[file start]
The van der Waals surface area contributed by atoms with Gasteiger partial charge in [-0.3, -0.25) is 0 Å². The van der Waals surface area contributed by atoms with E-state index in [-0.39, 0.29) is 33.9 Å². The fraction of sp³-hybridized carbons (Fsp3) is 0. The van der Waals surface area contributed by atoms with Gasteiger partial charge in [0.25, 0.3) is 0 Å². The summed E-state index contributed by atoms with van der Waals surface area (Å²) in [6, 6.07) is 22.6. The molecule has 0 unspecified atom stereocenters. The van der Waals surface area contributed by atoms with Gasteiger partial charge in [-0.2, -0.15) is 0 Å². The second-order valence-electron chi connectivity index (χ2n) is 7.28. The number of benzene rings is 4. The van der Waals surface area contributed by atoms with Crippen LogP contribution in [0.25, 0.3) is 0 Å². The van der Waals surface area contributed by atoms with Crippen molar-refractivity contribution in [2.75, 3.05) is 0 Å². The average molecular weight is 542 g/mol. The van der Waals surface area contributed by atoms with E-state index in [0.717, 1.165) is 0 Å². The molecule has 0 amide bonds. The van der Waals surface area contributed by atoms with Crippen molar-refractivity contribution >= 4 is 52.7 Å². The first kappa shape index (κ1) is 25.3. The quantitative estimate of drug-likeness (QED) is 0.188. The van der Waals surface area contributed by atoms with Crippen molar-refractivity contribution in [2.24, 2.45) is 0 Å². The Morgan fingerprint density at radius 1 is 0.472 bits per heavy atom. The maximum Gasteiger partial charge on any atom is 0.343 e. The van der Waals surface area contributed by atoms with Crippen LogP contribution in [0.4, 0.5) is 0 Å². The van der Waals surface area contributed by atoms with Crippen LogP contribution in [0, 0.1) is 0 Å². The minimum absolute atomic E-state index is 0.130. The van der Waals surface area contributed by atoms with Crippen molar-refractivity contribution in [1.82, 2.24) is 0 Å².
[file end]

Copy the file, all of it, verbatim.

The van der Waals surface area contributed by atoms with Gasteiger partial charge in [-0.3, -0.25) is 0 Å². The van der Waals surface area contributed by atoms with E-state index in [-0.39, 0.29) is 33.9 Å². The fraction of sp³-hybridized carbons (Fsp3) is 0. The van der Waals surface area contributed by atoms with Gasteiger partial charge in [0.25, 0.3) is 0 Å². The summed E-state index contributed by atoms with van der Waals surface area (Å²) in [6, 6.07) is 22.6. The molecule has 0 unspecified atom stereocenters. The van der Waals surface area contributed by atoms with Gasteiger partial charge in [-0.2, -0.15) is 0 Å². The second-order valence-electron chi connectivity index (χ2n) is 7.28. The number of benzene rings is 4. The van der Waals surface area contributed by atoms with Crippen LogP contribution in [0.25, 0.3) is 0 Å². The van der Waals surface area contributed by atoms with Crippen molar-refractivity contribution in [2.75, 3.05) is 0 Å². The average molecular weight is 542 g/mol. The van der Waals surface area contributed by atoms with E-state index in [0.717, 1.165) is 0 Å². The molecule has 0 amide bonds. The van der Waals surface area contributed by atoms with Crippen molar-refractivity contribution >= 4 is 52.7 Å². The first kappa shape index (κ1) is 25.3. The quantitative estimate of drug-likeness (QED) is 0.188. The van der Waals surface area contributed by atoms with Crippen molar-refractivity contribution in [2.24, 2.45) is 0 Å². The Morgan fingerprint density at radius 1 is 0.472 bits per heavy atom. The maximum Gasteiger partial charge on any atom is 0.343 e. The van der Waals surface area contributed by atoms with Crippen LogP contribution in [0.4, 0.5) is 0 Å². The van der Waals surface area contributed by atoms with Crippen LogP contribution in [0, 0.1) is 0 Å². The minimum absolute atomic E-state index is 0.130. The van der Waals surface area contributed by atoms with Crippen molar-refractivity contribution in [1.82, 2.24) is 0 Å².